The first five weeks

Recently I began training for the Marine Corps Marathon. The race is on October 26, and training will be 18 weeks long. After much deliberation I decided to give the Hansons Marathon Method a try. Specifically, I’m following the beginner training plan.

2014 Marine Corps Marathon in training shirt

The point of the first five weeks of the Hansons Beginner plan is to “base build.” The concept of base building is pretty basic, and not specific to the Hansons. It means starting from a base of lower mileage and building to increased mileage and more frequent running.

The first five weeks of the Hansons beginner plan is made up of all easy running, gradually building from 15 miles per week to 24 miles. Every type of run in the Hansons program has a specified pace, based on your current abilities and your marathon goal. Easy runs are meant to be 1-2 minutes per mile slower than your marathon goal pace. For me, easy runs should be between 11:28 – 12:16/mile pace. That’s slower than I typically do my “easy” runs, so it’s been an adjustment to learn to run at a slower pace. It’s not absolutely necessary that I stick to those paces at this point in training, but it’s good to start practicing now. Correct pacing becomes very important later on.

After the first five weeks, speed work, tempo runs, and long runs will be introduced into training. In order to prevent injury and to meet the prescribed paces for these workouts, it’s very important to run easy days at the slower pace. Otherwise each run ends up being close in pace, and you won’t reap the intended benefits from each type of run.

Marine Corps Marathon

But for now, I’m halfway through week 3 of training, which gives me some leeway. The main purpose of the first five weeks is to give me some time on my feet, increase the number of days per week that I run, and create a foundation to build on during the rest of training. If your weekly mileage is currently higher than what’s scheduled, the Hansons recommend you just keep doing what you’re doing and let the training catch up with you. That’s what I’ve been doing so far. By week 5 everything will match up, and I’ll be following the training plan as prescribed from there on.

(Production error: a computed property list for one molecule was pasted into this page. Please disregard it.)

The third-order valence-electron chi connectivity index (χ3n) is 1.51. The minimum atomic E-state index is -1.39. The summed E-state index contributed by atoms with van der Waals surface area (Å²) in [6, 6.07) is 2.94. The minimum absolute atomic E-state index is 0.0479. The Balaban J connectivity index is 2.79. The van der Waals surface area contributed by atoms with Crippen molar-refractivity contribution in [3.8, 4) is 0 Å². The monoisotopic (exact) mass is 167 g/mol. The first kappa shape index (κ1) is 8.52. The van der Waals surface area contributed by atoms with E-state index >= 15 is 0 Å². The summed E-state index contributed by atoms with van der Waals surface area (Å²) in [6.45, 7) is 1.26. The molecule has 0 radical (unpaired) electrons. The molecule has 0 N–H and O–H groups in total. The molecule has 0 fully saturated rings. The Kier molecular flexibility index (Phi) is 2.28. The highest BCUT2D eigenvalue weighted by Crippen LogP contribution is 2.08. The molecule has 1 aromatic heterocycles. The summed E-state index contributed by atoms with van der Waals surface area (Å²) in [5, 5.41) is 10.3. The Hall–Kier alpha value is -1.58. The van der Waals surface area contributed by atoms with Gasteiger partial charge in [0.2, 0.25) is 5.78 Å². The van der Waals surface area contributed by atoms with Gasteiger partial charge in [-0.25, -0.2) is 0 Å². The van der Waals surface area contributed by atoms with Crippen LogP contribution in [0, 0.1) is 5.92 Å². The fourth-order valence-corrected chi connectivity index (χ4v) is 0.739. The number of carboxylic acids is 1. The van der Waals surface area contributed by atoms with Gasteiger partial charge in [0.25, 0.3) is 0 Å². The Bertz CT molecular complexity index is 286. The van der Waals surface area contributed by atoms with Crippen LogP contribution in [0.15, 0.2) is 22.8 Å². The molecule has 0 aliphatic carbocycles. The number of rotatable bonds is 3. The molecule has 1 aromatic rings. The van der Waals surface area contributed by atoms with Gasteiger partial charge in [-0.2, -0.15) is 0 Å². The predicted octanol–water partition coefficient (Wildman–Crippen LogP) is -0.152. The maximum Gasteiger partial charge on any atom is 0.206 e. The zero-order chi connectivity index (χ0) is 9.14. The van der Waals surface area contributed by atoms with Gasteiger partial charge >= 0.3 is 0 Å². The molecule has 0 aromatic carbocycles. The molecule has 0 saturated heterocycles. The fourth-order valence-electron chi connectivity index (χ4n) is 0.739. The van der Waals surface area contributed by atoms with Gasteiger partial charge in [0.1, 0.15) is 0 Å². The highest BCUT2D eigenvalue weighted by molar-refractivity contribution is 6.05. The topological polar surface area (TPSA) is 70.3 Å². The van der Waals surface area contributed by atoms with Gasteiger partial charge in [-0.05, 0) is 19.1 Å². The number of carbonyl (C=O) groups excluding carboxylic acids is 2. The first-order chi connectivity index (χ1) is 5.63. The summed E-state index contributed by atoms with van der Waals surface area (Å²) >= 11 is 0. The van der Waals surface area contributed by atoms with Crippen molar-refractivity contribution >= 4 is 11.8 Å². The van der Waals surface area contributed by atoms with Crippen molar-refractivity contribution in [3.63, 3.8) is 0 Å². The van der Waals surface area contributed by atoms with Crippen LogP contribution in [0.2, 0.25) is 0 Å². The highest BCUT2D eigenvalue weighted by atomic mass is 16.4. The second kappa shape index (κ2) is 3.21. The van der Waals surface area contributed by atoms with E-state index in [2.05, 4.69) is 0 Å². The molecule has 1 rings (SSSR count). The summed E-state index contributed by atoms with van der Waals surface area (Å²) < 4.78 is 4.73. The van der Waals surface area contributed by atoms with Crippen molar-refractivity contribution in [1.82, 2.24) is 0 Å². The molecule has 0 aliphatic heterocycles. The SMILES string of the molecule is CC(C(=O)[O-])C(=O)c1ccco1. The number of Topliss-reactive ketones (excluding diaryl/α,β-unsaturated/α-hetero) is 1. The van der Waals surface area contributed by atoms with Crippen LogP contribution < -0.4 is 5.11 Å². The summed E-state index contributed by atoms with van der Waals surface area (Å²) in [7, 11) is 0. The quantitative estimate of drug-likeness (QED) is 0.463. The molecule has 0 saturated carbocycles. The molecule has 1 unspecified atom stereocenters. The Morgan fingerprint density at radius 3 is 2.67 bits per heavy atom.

Do you follow a training plan when preparing for a big race?

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  1. Yeah, I never could follow the Hanson’s program that specifically because I could NOT go as slow as they wanted me to. Yes, it does become much more important late on when you are running so much and doing a lot of speedwork later on.
    Amy recently posted…Visiting Great Sand Dunes National ParkMy Profile

    1. It’s hard right now to try and run as slow as they want (I have yet to actually meet the specified pace range), but I’m sure that won’t be a problem once I introduce speed and tempo workouts and higher mileage.

  2. I’ve never followed a formal training plan. We have our first marathon on feb but I’m running with the Mrs so I doubt I’ll use a training plan. Just build miles to make sure I can complete the 26 miles.
    The running Schlub recently posted…Introducing Mr. & Mrs. Running Schlub…..Officially!!My Profile

    1. That sounds like a plan to me! Is Mrs. Schlub going to be following a training plan?

      1. I asked her last night and she said “not really” lol. Her plan is to have her long runs on Sunday morning and keep increasing miles near the 26. Sounded like a decent plan, so we will see how it goes.
        The running Schlub recently posted…Remembering My Timeline of RunningMy Profile

      2. Sounds good, I hope it goes well! Most training plans top out between 20 and 22 miles, so that may be a good cap to put on your long runs.

  3. Interesting that they want you going slower than you want! It makes sense if you’re going to be doing tougher workouts later on, though. Thanks for sharing your training!
    jan recently posted…Dear Self…My Profile

    1. I know! It’ll probably be a lot easier to go slower on my easy days once my mileage gets higher and I’m doing speed and tempo workouts.

  4. I’m pretty sure that I don’t run my “easy” runs slow enough or my “hard” runs fast enough. I’ve tried to change that, but haven’t made much progress…
    I like having a training plan, but I always end up tweaking it some 🙂
    JoAnne recently posted…run. run. run.My Profile

    1. I have a hard time with that, too, but in a few weeks I’m going to have to nail it or else! I always end up tweaking training plans, too, but I’m trying to stick to this one as close as possible to honestly see how this plan works.

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